But the question had been bubbling up in her mind every so often, and the rate at which it bubbled up had been increasing significantly lately.
A weak immune system. And the medicine kept the bad away, so she would be healthy and able to play and it was all good. She trusted them and the question ebbed away again. For a while.
Loss is difficult. Not just losing a sock, or a game, but more specifically someone passing away. I remember the first time it happened to me in vague shreds of almost unconnected memories. I was 8 when my grandmother from my dad's side passed away. I was young and distracted by anything shiny, and didn't fully realize what it meant.
We wouldn't go visit her anymore. I had never done that very often anyway, as far as I recall, but I do have 4, maybe 5 specific memories of visiting her. I'm told I was at the service, but all I remember is being told that she had died at school, and then I got to leave early. I wasn't sad, just confused. My 8-year old brain couldn't comprehend what exactly had happened.
The bodies came to life and there was nothing he could do to stop them. They moved awkwardly, their movements unnatural and robotic.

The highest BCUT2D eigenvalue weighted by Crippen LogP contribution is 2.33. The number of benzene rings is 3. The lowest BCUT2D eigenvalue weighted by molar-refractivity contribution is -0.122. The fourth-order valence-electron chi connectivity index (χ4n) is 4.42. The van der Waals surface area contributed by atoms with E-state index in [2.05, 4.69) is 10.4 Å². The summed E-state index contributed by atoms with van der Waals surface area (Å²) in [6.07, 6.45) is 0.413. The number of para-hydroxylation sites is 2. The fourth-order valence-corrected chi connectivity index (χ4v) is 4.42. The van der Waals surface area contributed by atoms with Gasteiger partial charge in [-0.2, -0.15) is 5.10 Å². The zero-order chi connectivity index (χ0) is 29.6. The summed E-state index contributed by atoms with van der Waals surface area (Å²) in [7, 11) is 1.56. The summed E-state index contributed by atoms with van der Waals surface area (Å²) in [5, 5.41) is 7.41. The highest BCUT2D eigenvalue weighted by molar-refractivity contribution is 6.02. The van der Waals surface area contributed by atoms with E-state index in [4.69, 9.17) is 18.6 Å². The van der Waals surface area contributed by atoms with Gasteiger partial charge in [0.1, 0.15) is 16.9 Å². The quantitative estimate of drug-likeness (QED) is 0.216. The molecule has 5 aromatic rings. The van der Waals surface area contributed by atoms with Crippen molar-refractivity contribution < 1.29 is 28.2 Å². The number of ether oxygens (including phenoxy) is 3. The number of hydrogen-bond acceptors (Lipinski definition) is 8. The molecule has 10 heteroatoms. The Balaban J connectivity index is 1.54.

They were not inhabited, Lucas knew, they were just being controlled. Steered, like a vehicle, from what he presumed would be a remote location. He had gone too far down the rabbit hole, and someone had noticed him snooping around.
She had come to his office last Tuesday. A job. A simple one, she said, but Lucas knew no job was ever as simple as it seemed. Her husband had disappeared and emptied out their joint bank account, and she was sure that it had something to do with his far younger secretary Elissa. He had asked for all the information he felt she could provide and she had been about half as forthcoming as he would have wanted.
No job was ever as easy as it seemed, he told himself yet again.
It had been 60 years, at least, since anyone had gone there. Abraxas. The Lost Colony.
It was a small planet, somewhere between the Earth's Moon and Mercury in size, but it was in the goldilocks zone around its star. Lush forests, fresh water, a molten core and a healthy gravitational field keeping the radiation out. Abraxas was a paradise. It had been the most popular outer system colony since it opened up for general colonization up until it all went wrong. By the time it went wrong, there were millions of people, a handful of huge cities, a lot of towns, and a lot of conflict.
The crowd applauded loudly. They weren't sure what they were about to hear, but just looking around the room made it obvious it was going to be something huge. All the big names were here, legislators, AI specialists, even neurological experts. An eclectic mix of people that all seemed to point to one thing.
The Singularity. AI becoming sentient. There had been rumors about research getting very close to figuring it out, but nothing was ever officially announced.
And now Intellinq, an AI and VI company heavily featured in those rumors, was holding a press conference out of nowhere. And they had never done press conferences before.